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Fallibility and Reason

February 14, 2010

Looks like there’s one more tail to pin on the IPCC donkey, and you can bet that the usual suspects will make a great to-do about this — that is, when they’re not busy seeding other storm clouds.

The IPCC has said in response that “errors in the 2007 report of about 3,000 pages do not affect the core conclusions that human activities, led by burning fossil fuels, are warming the globe.” (That’s a quote from the article, not directly from the IPCC.)

Their response, of course, is probably correct. That there are flaws in the document should come as no surprise. The conclusions of the report don’t hang on any single premise; but rather on the abundance of evidence and the strength of inferences between those bodies of evidence.

The evidence, I am told, is substantial, despite a few flaws here and there.

Oh, spare me the “but, but, buts…” Sure, I can even accept that the flaws weren’t just here and there, but that there have been multiple flaws, and some on the IPCC have taken political steps to downplay the importance of correcting those flaws. That’s a non-insignificant political matter, and maybe one to sort out with Roger. Addressing these concerns deftly and appropriately will help to support the body of research in the mind of those who don’t have much of the information.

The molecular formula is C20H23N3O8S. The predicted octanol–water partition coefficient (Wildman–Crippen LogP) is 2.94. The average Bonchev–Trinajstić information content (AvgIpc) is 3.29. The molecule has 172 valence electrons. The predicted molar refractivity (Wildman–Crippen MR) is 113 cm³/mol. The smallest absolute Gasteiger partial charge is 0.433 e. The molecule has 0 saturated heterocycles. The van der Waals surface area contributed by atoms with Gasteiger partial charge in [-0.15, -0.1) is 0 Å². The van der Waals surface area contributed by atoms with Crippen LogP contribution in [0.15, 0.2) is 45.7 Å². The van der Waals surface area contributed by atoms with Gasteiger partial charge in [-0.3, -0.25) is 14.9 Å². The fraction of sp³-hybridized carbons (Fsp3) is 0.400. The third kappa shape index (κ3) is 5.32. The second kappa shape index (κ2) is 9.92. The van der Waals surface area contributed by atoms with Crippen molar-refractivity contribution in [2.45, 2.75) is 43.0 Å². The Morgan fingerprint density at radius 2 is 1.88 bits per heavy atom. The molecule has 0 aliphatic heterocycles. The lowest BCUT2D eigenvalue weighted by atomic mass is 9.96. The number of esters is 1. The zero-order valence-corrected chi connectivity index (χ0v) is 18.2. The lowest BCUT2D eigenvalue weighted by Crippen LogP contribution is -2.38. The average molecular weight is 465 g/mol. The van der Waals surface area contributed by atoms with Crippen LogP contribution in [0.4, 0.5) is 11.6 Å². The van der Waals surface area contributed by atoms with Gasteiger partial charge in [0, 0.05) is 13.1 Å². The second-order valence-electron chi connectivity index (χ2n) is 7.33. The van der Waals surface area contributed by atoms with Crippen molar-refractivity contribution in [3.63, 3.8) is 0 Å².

No. One flaw will not undo the IPCC report. Why not? Because just as weather ain’t climate, so too is data or evidence not science.

What holds the abundance of existing evidence together is the strength of the reasoning. And, as it happens, the conclusions of the IPCC currently offer the best explanation of the body of evidence. We’re not looking here for mere alternative explanations of the evidence. Such theories would be useless. Plus, there are an infinite number of plausible explanations that can explain the evidence. Maybe the Great Hippo of Sydney is tinkering with our instruments, for instance. No, we’re looking for the best explanation of the evidence; and that is what the IPCC offers.

If the skeptical community truly wants to take down the IPCC bear, they’re going to have to do a lot more than tackle the evidence. They’re going to have tackle the reasoning, and they haven’t done that yet. They may be chinking the armor in the scientific community, but if they’re winning any battles they are winning only public and political battles; battles in the minds of the lumpen proles who, when aggregated around a voting booth, determine how we respond to the science.

Don’t get me wrong, that’s a big friggin’ deal. If we hope to make any progress with the policy, we’re going to have to handle those political issues as well. As a little note to the folks at RealClimate and elsewhere, I’m not at all persuaded that leaning into the science alone will do the trick. It’s only one part of a very big job.

Setting the right policy is a monumentally pluralistic undertaking. I think that’s gotta come through a very wide public discourse about not just the science, but also the nature of the science, the uncertainty associated with the science, and the reasoning behind the policy responses.

As a good little Habermasian, I’m a fallibilist at heart. I don’t mind a few lumps in my oatmeal. I just want to make sure that what I eat is nourishing. Acknowledging fallibilism, I’d think, would help the IPCC maintain the high ground.